The remain (60%) of CO2 emission may be shared by the calcination process of limestone during the formation of cement main components. Reducing CO2 emission and energy growling may be effectively treated by replacement of a part of cement clinker by animate material such as limestone powder i.e. producing Portland – limestone cement. In world, there is a general trend to increase the use of Portland – limestone cement upon the ordinary Portland cement as shown in figure (3). 8. Conclusions 1. The Portland –limestone cement can be used in structural concrete construction for concrete exposed to all exposure classes except classes S1, S2 and S3 according to ACI 318R:214 and classes XA2 and XA3 according to EN BS 206-1:2000 2. Save in energy and decrease in CO2 emission may be achieved by using blended cement rather than ordinary Portland cement. Portland –limestone cement usage in Iraq has a Feature since it represent the most economist product among the types of blended cement.

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University of Baghdad Consulting Engineering Bureau

Technical Report Prospects of Portland-Limestone Cement

Usage in Structural Concrete

Figure (1): Mineral resources and industrial rocks in the western desert of Iraq. [11].

70

Comperssive s trength (MPa)

60 50 40

7days

30

28days

20

90days

10 0 M ref

ML10

ML20

Figure (2): Compressive strength of concrete using Portland-limestone cement [22]

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University of Baghdad Consulting Engineering Bureau

Technical Report Prospects of Portland-Limestone Cement

Usage in Structural Concrete

Figure (3): Percentage of various EN197-1 cement types used in Europe between 1999 and 200 (Hooton et al. 2007, quoting Cembureau data.). References 1. Habert, G., Billard, C., Rossi, P., Roussel, N., “Cement production technology improvement compared to factor for objectives”. Cement and Concrete Research (2009).40, 820 – 826. 2. ACI 116R, "Cement and Concrete Terminology", (2000). 3. Tarun R, Naik “Development of manufacturing technology for lowcost, highperformance, blended cements in Wisconsin” part 1, CBU2004-15, REP-562, January, (2005). 4. ACI Education Bulletin E3-13 “Cementitious Material for concrete “developed by ACI committee E-701. 5. Berkeley Energy Commission “Blended Cement”, Technical report, Dec. 17, (2002), http:// www.ci.berkeley.ca.us/energy.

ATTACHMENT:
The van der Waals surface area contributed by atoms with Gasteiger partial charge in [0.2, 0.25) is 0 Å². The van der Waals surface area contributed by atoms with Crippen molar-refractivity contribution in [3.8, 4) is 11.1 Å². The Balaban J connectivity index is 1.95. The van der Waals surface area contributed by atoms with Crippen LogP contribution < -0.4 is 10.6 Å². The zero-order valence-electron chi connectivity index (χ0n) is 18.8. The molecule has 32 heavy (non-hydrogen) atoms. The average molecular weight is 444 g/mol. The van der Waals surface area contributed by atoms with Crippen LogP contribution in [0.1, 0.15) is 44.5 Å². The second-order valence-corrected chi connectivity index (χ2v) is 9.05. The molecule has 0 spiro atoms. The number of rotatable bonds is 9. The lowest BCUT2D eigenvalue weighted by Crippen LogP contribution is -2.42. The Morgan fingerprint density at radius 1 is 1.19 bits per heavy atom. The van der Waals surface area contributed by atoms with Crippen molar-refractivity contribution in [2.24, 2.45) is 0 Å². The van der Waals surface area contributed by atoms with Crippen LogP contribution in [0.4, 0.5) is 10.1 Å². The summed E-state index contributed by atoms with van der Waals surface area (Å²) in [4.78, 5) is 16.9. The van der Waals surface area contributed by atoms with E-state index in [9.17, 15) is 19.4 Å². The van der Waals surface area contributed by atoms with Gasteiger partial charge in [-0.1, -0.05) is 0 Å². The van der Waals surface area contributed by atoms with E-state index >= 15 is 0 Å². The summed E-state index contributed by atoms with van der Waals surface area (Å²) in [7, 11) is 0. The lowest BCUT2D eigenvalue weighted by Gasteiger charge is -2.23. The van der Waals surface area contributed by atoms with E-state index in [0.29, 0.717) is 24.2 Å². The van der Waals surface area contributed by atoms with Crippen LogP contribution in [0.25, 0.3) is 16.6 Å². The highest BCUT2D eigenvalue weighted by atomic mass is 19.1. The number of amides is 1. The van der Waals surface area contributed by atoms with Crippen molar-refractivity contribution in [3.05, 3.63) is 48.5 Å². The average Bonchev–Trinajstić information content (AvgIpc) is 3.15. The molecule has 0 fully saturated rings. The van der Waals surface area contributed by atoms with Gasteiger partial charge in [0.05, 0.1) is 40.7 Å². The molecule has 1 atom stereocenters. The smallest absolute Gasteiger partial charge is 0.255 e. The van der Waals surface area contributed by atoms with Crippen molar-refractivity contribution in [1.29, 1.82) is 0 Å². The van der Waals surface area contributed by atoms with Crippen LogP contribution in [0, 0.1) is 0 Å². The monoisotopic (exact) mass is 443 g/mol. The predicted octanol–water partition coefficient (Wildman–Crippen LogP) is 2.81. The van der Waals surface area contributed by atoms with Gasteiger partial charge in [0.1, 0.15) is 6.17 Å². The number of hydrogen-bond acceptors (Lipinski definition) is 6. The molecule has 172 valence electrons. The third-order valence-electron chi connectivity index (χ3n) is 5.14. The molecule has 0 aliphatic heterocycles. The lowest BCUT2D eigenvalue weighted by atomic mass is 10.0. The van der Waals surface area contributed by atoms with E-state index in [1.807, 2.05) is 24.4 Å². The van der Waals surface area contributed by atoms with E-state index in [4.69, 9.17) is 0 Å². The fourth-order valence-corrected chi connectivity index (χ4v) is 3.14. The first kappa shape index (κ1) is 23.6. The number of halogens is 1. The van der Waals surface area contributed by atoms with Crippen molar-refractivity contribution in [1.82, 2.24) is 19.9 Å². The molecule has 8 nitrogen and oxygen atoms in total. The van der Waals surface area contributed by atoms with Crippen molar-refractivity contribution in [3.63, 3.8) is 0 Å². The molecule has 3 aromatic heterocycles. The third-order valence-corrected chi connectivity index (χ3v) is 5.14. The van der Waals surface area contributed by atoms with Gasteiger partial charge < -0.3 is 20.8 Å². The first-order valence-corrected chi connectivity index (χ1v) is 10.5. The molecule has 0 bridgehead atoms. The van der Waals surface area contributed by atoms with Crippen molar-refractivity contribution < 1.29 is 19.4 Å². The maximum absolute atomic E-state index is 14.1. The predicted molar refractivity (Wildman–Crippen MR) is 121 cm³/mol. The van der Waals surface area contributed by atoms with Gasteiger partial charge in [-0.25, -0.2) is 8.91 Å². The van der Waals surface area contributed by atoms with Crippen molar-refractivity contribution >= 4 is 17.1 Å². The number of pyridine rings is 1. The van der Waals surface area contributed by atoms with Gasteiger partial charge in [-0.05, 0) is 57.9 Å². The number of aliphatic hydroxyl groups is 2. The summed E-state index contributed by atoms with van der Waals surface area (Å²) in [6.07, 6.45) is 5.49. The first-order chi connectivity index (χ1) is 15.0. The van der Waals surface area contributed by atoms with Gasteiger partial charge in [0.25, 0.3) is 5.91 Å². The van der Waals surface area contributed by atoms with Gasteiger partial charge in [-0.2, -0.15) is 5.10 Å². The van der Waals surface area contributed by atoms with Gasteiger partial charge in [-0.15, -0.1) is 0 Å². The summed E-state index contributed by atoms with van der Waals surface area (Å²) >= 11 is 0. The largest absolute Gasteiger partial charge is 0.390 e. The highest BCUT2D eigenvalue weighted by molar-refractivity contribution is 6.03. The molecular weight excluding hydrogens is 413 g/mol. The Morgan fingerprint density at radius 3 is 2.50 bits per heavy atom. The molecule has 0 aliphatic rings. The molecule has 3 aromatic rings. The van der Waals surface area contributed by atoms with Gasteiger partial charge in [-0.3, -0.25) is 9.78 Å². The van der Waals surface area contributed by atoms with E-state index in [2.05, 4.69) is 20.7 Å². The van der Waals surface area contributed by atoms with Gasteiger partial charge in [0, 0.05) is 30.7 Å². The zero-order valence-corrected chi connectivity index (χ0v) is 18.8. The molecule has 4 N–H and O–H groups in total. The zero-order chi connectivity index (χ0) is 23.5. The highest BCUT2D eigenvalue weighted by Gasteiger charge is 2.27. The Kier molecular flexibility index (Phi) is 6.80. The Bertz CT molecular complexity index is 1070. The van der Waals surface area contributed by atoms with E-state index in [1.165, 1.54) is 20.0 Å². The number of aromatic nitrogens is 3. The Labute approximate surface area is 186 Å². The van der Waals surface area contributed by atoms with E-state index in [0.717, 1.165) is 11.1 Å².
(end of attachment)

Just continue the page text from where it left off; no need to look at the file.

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Technical Report Prospects of Portland-Limestone Cement

Usage in Structural Concrete

6. Abdul Hakeem H., Rana A., Zena M., "Influence of Limestone Powder as Partial Replacement of Cement on Concrete and the Effect of High Temperature on It”,Civ. Energy. Dept. / Mosul University, (2009). 7. British Standards Institution.BS 7583: 1996,"Specification for Portland limestone cement". 8. British Standards Institution. BS EN 197-1: Part 1: "Composition, specifications and conformity criteria for common cements", (2011) pp.11. 9.

Geology

Science

and

Earth

Information,

http://geology.com/rocks/limestone.shtml. 10. Iraqi Bull. Geol. Min., “Geology of Iraqi Western Desert“(2007), Special Issue, p.147. 11. Goldman A., Bentur A., "The influence of micro filler on enhancement of concrete strength" Cem. Conc. Res. 23 (1993) pp. 962972. 12. Al-Taai, S. R., “Some Properties of Blended Cement Produced from local Material", M.Sc. Thesis, University of Mustansriyah ,(December2009) p.84,. 13. Taylor, H.F.W., "Cement Chemistry" second edition, Thomas Telford publishing, (1997). pp. 459. 14. Bonavetti, V. Donza, H., Menedez, G. Cabrera, O., Irassar, E. F., "limestone filler in cement in low W/C concrete: A rational use of energy" Cem. Conc. Res.33 (2003) pp. 865 – 871.

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Technical Report Prospects of Portland-Limestone Cement

Usage in Structural Concrete

15. Tsivilis, S., Chaniotakis, E., Kakali, G., Batis, G., "An analysis of the properties of Portland limestone cement and concrete" Cem. Conc. Comp. 24 (2002) pp. 871-378. 16. Abdul Hakeem H., Rana A., Zena M., "Influence of Limestone Powder as Partial Replacement of Cement on Concrete and the Effect of High Temperature on It”,Civ. Energy. Dept. / Mosul University, (2009). 17. Opoczky, L., "progress of the particle size distribution during the intergrinding of a clinker- limestone mixture", ZementKalk- Gips, No.2, pp. E54-57, (1993). 18. Tsivilis, S., Chaniotakis, E., Badogiannis, E., Pahoulas, G., Ilias, A., "A Study on the Parameters Affecting the Properties of Portland Limestone Cements". Cement and Concrete Composites, 21, 107-116, (1999). 19. Voglis, N., Kakali, G., Chaniotakis, E., Tsivilis, S., "PortlandLimestone Cements their Properties and Hydration Compared to Those of Other Composite Cements" Cement and Concrete Composites, 27, 191–196, (2005). 20. İnan Sezer, G.," Effects of Limestone and Clinker Properties on the Properties of Limestone Blended Cement". PhD Thesis, Ege University, Institute of Applied Sciences, İzmir, 2007, (in Turkish).all, Inc., Newjersy, (1986), pp.450- 491. 21. Erdoğdu, K., Hydration," Properties of Limestone İncorporated Cementitious Systems", PhD. Thesis, METU, Civil Engineering Department, Ankara, (2000).

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Technical Report Prospects of Portland-Limestone Cement

Usage in Structural Concrete

22. Abbas, Z.K. and Al-Obaidi, A.A ," Some Mechanical Properties of Concrete by using Manufactured Blended Cement with Grinded Local Rocks",Vol.22, No.3, (2016),pp.1-21. 23. ACI 318, "Building Code Requirements for Structural Concrete", (2014).pp. 315-324 24. MCC Research Committee, "Literature Review Portland-Limestone cement", (2013), pp.1-15.